Why helping others is good for you | Science| In-depth reporting on science and technology | DW | 04.02.2021
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Science

Why helping others is good for you

People who volunteer report higher levels of well-being, greater life satisfaction and less depression. But your motivation can impact how happy helping makes you feel.

Volunteers from the Indonesian charity Komunitas Taufan play with kids at a hospital

Andriana (right) volunteers with Indonesian charity Komunitas Taufan every week

Andriana, who goes by one name, volunteers three days a week with the Indonesian charity Komunitas Taufan, a community of volunteers that supports families of children with cancer and other high-risk illnesses.

The charity tries to brighten the days of hospitalized children with laughter, games and music and supports their parents as they watch their kids battle for their lives.

"Sometimes the mother is actually the one who needs the strength and motivation because it's easy to cheer up the kids, but the parents … need someone to talk to," Andriana told DW.

After spending time with the patients and their parents, she leaves with a bigger heart and her own life problems are put into perspective. 

"The same feeling happens over and over again, even though you're meant to get used to it. But different kids, different stories, different people — it just leaves you overwhelmed with a lot of feelings," said Andriana. "We thought we were making a difference [in their lives], but actually, they are making a difference to us."

Research has found there is a strong link between volunteering and greater life satisfaction, positive emotions, and reduced depression, according to the 2019 World Happiness Report.

In a review of 37 studies with samples ranging from 15 people to more than 2,000, adult volunteers scored significantly higher on quality of life measures compared to non-volunteers.

People are more likely to get joy from helping others if they are free to choose if and when they want to help, they feel connected to the people they're helping, and they can see how they are making a difference, the report stated.

Watch video 26:06

Mental Health

Keep up the good work

Researchers at Flinders University in Australia found that people who volunteered reported higher levels of well-being, but the positive effects are short-lived if people do not continue to volunteer.

The study showed that people experienced an immediate increase in subjective well-being after the volunteering activity, but one year after the event their subjective well-being returned to pre-volunteering levels if they had not kept at it.

In Mazabuka, a town in southern Zambia, Diana Limande has been volunteering in her community for 14 years. She helps with Catholic Relief Services' FASTER project, which focuses on viral suppression in children and adolescents living with HIV

Limande is self-disclosed HIV-positive and works with HIV-positive adolescents to raise awareness and destigmatize HIV.

"Some even hide it from their own parents, they don't even tell their husbands," Limande told DW.

If you or people close to you have been affected by an issue, that personal connection can be a strong motivating factor for volunteering.

"I've lived a positive life for 14 years now, and I know the way it feels to be a positive parent or mother," said Limande, who is also a cervical cancer survivor. Part of her volunteer work involves encouraging HIV-positive women to be screened.

Cervical cancer is the most common cancer among women living with HIV, according to the UN, and the likelihood that a woman living with HIV will develop invasive cervical cancer is up to five times higher than for a woman who does not have HIV.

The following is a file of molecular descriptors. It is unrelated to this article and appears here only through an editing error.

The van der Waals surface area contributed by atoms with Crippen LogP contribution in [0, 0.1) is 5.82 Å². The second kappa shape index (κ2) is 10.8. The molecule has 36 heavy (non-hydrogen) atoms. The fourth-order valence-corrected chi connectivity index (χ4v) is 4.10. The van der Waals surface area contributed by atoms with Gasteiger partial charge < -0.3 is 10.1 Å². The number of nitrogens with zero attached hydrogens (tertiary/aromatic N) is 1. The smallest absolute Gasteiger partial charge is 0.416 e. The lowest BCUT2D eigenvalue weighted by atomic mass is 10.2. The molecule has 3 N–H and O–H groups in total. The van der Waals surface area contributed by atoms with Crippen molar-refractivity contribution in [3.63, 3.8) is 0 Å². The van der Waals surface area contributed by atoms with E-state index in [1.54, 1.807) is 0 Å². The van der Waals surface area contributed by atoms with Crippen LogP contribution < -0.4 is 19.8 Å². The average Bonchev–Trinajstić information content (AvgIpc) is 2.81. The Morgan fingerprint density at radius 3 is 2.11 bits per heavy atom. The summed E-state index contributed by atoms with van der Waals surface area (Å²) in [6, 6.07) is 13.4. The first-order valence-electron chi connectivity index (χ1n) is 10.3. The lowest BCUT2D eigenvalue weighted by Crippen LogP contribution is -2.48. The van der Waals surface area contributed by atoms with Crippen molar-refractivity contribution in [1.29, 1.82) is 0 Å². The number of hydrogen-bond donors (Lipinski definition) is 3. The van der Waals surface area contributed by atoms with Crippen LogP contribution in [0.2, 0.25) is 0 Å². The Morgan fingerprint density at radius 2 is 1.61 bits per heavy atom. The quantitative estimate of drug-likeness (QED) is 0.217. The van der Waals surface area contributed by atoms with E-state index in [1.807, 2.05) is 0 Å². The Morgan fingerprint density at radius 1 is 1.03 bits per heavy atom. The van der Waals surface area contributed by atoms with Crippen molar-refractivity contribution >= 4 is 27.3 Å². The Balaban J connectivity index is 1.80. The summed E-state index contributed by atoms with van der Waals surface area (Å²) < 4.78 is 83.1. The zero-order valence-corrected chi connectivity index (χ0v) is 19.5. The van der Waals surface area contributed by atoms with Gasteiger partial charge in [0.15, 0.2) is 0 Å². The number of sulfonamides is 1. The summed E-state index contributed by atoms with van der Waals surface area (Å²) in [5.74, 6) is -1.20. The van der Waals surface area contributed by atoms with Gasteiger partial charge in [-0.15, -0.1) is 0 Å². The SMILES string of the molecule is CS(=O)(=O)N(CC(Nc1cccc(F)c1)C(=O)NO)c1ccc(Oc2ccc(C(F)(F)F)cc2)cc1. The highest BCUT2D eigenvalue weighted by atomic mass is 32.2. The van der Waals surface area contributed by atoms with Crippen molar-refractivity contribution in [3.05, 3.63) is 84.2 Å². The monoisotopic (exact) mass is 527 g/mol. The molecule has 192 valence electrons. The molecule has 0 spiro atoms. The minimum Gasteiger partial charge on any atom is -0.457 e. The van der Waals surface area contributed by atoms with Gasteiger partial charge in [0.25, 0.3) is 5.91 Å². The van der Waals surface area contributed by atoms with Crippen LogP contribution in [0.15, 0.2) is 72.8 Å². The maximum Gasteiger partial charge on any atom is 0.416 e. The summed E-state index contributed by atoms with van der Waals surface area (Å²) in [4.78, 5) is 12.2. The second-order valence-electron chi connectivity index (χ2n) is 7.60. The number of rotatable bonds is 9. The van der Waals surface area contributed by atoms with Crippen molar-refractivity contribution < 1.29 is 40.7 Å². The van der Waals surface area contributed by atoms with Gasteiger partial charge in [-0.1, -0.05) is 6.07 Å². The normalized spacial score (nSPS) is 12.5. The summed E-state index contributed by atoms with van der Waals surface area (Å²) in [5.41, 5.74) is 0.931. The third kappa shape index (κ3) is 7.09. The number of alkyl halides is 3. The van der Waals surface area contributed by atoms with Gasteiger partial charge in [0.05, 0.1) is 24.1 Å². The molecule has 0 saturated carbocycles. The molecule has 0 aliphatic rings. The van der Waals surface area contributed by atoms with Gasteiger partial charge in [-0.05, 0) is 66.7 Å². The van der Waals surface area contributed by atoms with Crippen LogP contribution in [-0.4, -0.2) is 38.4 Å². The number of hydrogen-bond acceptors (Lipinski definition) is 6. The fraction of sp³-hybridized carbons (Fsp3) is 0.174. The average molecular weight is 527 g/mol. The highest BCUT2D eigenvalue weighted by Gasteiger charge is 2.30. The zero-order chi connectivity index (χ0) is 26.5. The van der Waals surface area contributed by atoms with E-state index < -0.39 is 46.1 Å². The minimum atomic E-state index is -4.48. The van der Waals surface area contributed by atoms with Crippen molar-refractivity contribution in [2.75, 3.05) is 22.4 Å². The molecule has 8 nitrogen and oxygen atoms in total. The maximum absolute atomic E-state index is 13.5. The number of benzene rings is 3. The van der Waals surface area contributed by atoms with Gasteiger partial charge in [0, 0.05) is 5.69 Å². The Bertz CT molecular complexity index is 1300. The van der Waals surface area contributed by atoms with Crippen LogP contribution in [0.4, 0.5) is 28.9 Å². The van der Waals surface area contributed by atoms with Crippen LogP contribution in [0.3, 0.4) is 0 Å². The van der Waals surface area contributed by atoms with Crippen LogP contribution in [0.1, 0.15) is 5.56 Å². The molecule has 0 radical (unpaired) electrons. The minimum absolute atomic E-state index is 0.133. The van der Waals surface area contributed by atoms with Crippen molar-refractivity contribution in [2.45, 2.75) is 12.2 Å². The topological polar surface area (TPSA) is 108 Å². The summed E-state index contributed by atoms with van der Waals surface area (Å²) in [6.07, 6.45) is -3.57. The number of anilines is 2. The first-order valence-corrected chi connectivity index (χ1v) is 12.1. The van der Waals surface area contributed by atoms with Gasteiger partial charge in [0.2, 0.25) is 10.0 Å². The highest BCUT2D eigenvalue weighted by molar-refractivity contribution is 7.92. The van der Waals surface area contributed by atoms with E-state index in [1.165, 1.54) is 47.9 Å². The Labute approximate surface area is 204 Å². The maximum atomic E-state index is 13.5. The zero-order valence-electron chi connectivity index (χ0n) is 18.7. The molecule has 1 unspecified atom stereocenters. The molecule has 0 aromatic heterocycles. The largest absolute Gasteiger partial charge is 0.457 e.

"I really want to help my fellow positive-living people on how to go about it," Limande said. "Maybe they will come out, stop discriminating [against] themselves."

Motive matters

Our motives can affect how happy we feel after we do something to benefit others, whether that’s helping, sharing, donating, cooperating or volunteering.

A 2017 study found that people who were asked to recall an act of kindness that benefited others reported higher well-being afterward than people who were asked to recall an act of kindness motivated by self-benefit.

In early 2018, Piyush Sardana founded Rise Foundation, a volunteer-run organization that supports homeless people in Berlin by providing them with food, hygiene products, clothing and practical information like how to get medical help or where they can shower. 

Twice a month Sardana and about 20 volunteers put together packages and distribute them to people in need.

Volunteers from the German charity Rise Foundation hand out supplies to homeless people

Piyush Sardana (right) finds face-to-face volunteer work the most satisfying

Sardana, who works as a software developer, said he volunteered for more than 10 years in India before moving to Berlin.

Although he runs Rise Foundation, the satisfaction Sardana gets from volunteering comes from helping people face-to-face.

"Spending five minutes with someone who is probably ignored hundreds of times during the day — how that changes the person's day and how the smallest thing would make their day is definitely satisfying," said Sardana.

Even without doing the act of kindness yourself, a study in 2013 suggested that knowing the direct impact your donation has on people affects the emotional benefit you feel afterward.

People who donated money to UNICEF, a major aid organization, did not experience any emotional benefits. Still, people who donated to Spread the Net, a UNICEF-affiliated charity that buys bed nets to stop the spread of malaria, reported being happier.

It suggests that seeing the impact of your act of kindness, whether volunteering or donating to a cause, leads to higher levels of well-being and happiness.

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